Just before we were due to set out for lunch, Sid Phelps popped by for our signatures to nominate him as the Green Party candidate for local council elections. He’s a local man with plenty of knowledge of the forest, so ideal for the role.

Looking out over the Wye Valley from Coppice Lane

We donned walking shoes, stuffed our ordinary shoes in the small backpack, and set off for the Royal Spring, where we’d booked a table for lunch. It’s an interesting walk about 2 miles away, with climbs and descents along tracks, paths, some lanes and a couple of sets of concrete steps.

The Royal Spring is a welcome sight.

The sun was occasionally present on our trip up to the pub and we had a good walk, arriving with the feeling that we earned our lunch. A quick stop at one of the outside tables to change our walking shoes for ordinary footwear and then into the bar to be greeted by landlady, May.

The walk back took us down other tracks.

We were seated in the porch, with views over the valley of the River Wye, and May brought our bottle of celebratory Prosecco whilst we chose our meals. I indulged in the wild boar sausages and Valerie, who doesn’t eat meat, plumped for the day’s roast, without the meat, of course. The food was, as always, very tasty and, once we’d finished our wine, we ended with white chocolate cheesecake. Wonderful.

The tracks are still strewn with fallen leaves.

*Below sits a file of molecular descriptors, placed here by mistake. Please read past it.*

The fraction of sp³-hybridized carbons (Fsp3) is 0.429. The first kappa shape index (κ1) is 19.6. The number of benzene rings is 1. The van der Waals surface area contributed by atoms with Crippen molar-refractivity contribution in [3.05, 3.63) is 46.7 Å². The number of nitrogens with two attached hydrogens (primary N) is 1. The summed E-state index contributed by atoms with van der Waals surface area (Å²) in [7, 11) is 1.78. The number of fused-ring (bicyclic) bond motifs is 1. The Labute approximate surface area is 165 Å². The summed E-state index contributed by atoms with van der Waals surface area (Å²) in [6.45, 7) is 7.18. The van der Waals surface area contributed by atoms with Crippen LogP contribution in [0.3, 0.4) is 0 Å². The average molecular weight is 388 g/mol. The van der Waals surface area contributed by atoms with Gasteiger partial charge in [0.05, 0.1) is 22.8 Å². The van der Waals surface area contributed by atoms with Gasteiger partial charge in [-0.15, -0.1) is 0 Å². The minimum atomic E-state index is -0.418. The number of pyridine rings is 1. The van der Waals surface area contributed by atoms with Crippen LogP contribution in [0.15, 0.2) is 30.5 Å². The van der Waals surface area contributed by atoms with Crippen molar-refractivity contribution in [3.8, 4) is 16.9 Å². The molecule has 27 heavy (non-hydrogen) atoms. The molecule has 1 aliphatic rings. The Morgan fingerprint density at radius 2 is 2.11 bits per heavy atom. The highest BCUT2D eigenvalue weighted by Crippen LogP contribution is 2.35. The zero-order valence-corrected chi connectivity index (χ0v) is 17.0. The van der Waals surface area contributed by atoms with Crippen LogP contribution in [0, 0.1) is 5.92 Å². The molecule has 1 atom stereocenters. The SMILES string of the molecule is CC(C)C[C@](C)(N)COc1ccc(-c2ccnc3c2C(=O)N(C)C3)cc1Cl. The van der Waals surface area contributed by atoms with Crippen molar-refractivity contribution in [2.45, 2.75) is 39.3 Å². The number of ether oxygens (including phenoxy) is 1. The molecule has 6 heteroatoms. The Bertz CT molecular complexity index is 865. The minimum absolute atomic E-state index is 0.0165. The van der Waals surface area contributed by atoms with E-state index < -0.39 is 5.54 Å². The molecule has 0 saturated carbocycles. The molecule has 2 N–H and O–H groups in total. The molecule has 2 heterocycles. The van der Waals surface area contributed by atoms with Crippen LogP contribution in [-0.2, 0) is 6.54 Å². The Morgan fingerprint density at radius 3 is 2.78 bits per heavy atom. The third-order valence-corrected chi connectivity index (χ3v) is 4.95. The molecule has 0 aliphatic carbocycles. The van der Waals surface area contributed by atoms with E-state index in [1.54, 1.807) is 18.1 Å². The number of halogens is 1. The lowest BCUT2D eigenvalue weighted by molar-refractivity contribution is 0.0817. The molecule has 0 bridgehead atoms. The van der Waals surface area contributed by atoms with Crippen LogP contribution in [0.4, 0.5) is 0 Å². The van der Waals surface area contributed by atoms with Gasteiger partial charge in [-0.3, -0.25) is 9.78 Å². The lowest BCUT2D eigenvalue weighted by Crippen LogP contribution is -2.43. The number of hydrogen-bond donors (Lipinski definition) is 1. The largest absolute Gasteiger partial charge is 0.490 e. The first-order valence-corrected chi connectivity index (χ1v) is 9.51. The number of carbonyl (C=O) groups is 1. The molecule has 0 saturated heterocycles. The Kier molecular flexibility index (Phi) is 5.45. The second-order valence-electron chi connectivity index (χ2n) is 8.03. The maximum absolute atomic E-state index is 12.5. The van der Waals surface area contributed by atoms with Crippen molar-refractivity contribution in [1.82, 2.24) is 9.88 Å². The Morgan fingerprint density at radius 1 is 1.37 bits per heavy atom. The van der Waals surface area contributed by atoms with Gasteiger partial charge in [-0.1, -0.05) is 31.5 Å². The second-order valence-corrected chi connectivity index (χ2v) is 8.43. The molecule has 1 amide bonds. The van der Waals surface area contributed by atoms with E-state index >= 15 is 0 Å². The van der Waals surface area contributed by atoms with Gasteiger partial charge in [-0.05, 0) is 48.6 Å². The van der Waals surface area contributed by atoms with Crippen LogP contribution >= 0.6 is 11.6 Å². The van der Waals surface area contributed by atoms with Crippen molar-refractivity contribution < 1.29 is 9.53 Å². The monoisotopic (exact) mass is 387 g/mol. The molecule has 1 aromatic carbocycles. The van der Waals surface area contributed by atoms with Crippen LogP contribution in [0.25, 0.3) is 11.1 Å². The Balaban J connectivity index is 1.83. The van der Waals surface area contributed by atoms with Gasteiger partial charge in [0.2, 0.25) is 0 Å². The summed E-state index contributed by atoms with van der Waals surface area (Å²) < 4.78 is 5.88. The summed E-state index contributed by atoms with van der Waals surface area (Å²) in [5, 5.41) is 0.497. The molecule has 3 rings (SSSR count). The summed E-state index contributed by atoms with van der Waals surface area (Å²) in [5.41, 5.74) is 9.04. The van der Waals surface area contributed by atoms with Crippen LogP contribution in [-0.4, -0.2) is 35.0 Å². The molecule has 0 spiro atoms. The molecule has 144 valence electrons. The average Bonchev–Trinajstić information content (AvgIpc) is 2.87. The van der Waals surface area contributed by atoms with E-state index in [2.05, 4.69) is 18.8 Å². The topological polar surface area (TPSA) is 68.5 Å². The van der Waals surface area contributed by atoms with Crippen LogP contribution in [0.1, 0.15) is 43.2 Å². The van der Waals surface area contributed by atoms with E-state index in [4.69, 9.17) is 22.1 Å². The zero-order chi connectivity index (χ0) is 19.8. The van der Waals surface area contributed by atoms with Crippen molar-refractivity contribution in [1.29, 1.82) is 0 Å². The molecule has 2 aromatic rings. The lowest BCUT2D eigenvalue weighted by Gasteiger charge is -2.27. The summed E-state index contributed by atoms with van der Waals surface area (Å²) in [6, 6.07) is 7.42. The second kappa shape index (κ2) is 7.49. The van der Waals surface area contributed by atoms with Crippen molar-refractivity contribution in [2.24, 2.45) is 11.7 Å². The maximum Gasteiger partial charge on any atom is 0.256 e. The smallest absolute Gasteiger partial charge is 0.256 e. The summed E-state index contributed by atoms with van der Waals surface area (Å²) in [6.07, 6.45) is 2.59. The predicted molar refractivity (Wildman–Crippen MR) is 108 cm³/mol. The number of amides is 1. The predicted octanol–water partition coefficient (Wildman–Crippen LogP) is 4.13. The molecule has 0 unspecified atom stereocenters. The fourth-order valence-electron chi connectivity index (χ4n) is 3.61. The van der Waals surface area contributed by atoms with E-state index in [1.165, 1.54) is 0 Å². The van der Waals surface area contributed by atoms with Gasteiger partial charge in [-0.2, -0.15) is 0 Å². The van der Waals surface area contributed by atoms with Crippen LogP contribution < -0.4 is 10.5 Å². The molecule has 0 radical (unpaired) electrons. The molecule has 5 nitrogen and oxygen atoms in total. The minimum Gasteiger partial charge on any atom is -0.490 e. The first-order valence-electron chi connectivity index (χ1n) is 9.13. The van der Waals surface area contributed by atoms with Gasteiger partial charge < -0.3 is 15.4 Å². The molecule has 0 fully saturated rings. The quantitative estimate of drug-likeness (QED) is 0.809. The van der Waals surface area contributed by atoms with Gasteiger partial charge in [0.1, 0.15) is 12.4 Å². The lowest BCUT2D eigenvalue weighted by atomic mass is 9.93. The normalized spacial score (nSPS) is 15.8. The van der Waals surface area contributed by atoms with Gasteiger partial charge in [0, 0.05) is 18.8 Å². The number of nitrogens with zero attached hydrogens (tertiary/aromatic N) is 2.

The walk back was by a slightly different route, since we were no longer concerned about the time. A little further but full of interest, even though the sun was now in hiding behind grey clouds. On the way, we popped into the local pub at the bottom of the hill leading up to our house, as some locals in the Royal Spring had mentioned that the new management of the Jovial Colliers were doing a Sunday Lunch tomorrow. Normally, one meal out a week is more than enough for us, but we want to support local ventures, so we went in to book a table. We discovered booking was unnecessary as this is an experimental effort, to see what sort of response they get.

In places, the public footpath follows lanes that serve as tracks to homes.

So, another lunch tomorrow. That will see the month out for us as far as meals out are concerned! Whilst there, a young woman arrived looking for the new proprietor, Matt, as he’d offered to help her move a piano into her cottage up the road. He was otherwise occupied and not home, so we volunteered to help as the place was on the way up the hill back to our home. With six of us around the piano, we eased it out of the van and into place in the house, meeting another couple of new neighbours in the process.